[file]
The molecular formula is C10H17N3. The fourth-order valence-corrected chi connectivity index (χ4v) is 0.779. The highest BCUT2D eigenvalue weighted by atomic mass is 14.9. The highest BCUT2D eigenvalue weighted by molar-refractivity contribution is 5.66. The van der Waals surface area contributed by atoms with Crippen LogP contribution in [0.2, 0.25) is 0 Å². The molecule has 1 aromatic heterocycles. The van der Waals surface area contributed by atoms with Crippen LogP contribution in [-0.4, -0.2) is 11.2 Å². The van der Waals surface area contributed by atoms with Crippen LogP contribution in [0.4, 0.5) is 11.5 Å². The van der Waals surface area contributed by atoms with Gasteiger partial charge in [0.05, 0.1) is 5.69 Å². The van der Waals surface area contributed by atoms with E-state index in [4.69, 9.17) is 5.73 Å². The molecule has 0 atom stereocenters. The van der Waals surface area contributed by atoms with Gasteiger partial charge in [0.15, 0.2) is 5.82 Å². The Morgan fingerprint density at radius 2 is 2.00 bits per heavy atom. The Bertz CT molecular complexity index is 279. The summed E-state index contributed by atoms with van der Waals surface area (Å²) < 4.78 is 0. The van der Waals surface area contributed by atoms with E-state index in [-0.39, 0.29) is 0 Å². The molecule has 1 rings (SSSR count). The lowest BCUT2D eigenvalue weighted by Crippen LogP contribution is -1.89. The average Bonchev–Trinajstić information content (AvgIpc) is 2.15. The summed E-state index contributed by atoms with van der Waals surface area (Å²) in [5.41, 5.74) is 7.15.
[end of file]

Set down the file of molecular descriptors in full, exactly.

The molecular formula is C10H17N3. The fourth-order valence-corrected chi connectivity index (χ4v) is 0.779. The highest BCUT2D eigenvalue weighted by atomic mass is 14.9. The highest BCUT2D eigenvalue weighted by molar-refractivity contribution is 5.66. The van der Waals surface area contributed by atoms with Crippen LogP contribution in [0.2, 0.25) is 0 Å². The molecule has 1 aromatic heterocycles. The van der Waals surface area contributed by atoms with Crippen LogP contribution in [-0.4, -0.2) is 11.2 Å². The van der Waals surface area contributed by atoms with Crippen LogP contribution in [0.4, 0.5) is 11.5 Å². The van der Waals surface area contributed by atoms with Gasteiger partial charge in [0.05, 0.1) is 5.69 Å². The van der Waals surface area contributed by atoms with E-state index in [4.69, 9.17) is 5.73 Å². The molecule has 0 atom stereocenters. The van der Waals surface area contributed by atoms with Gasteiger partial charge in [0.15, 0.2) is 5.82 Å². The Morgan fingerprint density at radius 2 is 2.00 bits per heavy atom. The Bertz CT molecular complexity index is 279. The summed E-state index contributed by atoms with van der Waals surface area (Å²) < 4.78 is 0. The van der Waals surface area contributed by atoms with E-state index in [-0.39, 0.29) is 0 Å². The molecule has 1 rings (SSSR count). The lowest BCUT2D eigenvalue weighted by Crippen LogP contribution is -1.89. The average Bonchev–Trinajstić information content (AvgIpc) is 2.15. The summed E-state index contributed by atoms with van der Waals surface area (Å²) in [5.41, 5.74) is 7.15.